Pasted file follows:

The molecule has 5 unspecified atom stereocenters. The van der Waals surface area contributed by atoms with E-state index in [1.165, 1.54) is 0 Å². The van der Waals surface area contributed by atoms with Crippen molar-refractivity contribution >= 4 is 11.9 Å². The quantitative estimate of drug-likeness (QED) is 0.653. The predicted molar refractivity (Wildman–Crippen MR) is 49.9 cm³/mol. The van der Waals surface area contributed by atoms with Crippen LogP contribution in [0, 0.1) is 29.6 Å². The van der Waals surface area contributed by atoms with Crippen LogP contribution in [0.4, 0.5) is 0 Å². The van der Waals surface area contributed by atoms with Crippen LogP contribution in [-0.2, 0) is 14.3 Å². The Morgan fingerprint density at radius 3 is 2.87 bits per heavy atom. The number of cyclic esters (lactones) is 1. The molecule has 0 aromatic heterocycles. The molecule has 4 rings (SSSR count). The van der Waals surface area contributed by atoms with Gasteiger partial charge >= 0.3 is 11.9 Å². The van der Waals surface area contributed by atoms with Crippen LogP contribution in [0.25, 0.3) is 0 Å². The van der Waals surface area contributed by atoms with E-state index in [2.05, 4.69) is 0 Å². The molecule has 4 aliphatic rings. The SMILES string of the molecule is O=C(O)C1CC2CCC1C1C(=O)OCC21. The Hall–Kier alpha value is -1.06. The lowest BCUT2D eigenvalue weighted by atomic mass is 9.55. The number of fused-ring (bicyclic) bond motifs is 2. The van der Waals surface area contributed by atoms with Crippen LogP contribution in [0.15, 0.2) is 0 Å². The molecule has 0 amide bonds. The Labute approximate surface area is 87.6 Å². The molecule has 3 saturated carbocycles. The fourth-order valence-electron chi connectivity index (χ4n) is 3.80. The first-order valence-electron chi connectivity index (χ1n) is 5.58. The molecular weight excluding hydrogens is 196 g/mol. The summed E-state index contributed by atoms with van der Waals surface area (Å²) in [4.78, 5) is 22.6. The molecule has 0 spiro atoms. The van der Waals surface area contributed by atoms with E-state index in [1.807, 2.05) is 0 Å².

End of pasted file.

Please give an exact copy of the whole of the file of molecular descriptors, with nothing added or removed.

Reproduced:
The molecule has 5 unspecified atom stereocenters. The van der Waals surface area contributed by atoms with E-state index in [1.165, 1.54) is 0 Å². The van der Waals surface area contributed by atoms with Crippen molar-refractivity contribution >= 4 is 11.9 Å². The quantitative estimate of drug-likeness (QED) is 0.653. The predicted molar refractivity (Wildman–Crippen MR) is 49.9 cm³/mol. The van der Waals surface area contributed by atoms with Crippen LogP contribution in [0, 0.1) is 29.6 Å². The van der Waals surface area contributed by atoms with Crippen LogP contribution in [0.4, 0.5) is 0 Å². The van der Waals surface area contributed by atoms with Crippen LogP contribution in [-0.2, 0) is 14.3 Å². The Morgan fingerprint density at radius 3 is 2.87 bits per heavy atom. The number of cyclic esters (lactones) is 1. The molecule has 0 aromatic heterocycles. The molecule has 4 rings (SSSR count). The van der Waals surface area contributed by atoms with Gasteiger partial charge >= 0.3 is 11.9 Å². The van der Waals surface area contributed by atoms with Crippen LogP contribution in [0.25, 0.3) is 0 Å². The van der Waals surface area contributed by atoms with E-state index in [2.05, 4.69) is 0 Å². The molecule has 4 aliphatic rings. The SMILES string of the molecule is O=C(O)C1CC2CCC1C1C(=O)OCC21. The Hall–Kier alpha value is -1.06. The lowest BCUT2D eigenvalue weighted by atomic mass is 9.55. The number of fused-ring (bicyclic) bond motifs is 2. The van der Waals surface area contributed by atoms with Crippen LogP contribution in [0.15, 0.2) is 0 Å². The molecule has 0 amide bonds. The Labute approximate surface area is 87.6 Å². The molecule has 3 saturated carbocycles. The fourth-order valence-electron chi connectivity index (χ4n) is 3.80. The first-order valence-electron chi connectivity index (χ1n) is 5.58. The molecular weight excluding hydrogens is 196 g/mol. The summed E-state index contributed by atoms with van der Waals surface area (Å²) in [4.78, 5) is 22.6. The molecule has 0 spiro atoms. The van der Waals surface area contributed by atoms with E-state index in [1.807, 2.05) is 0 Å².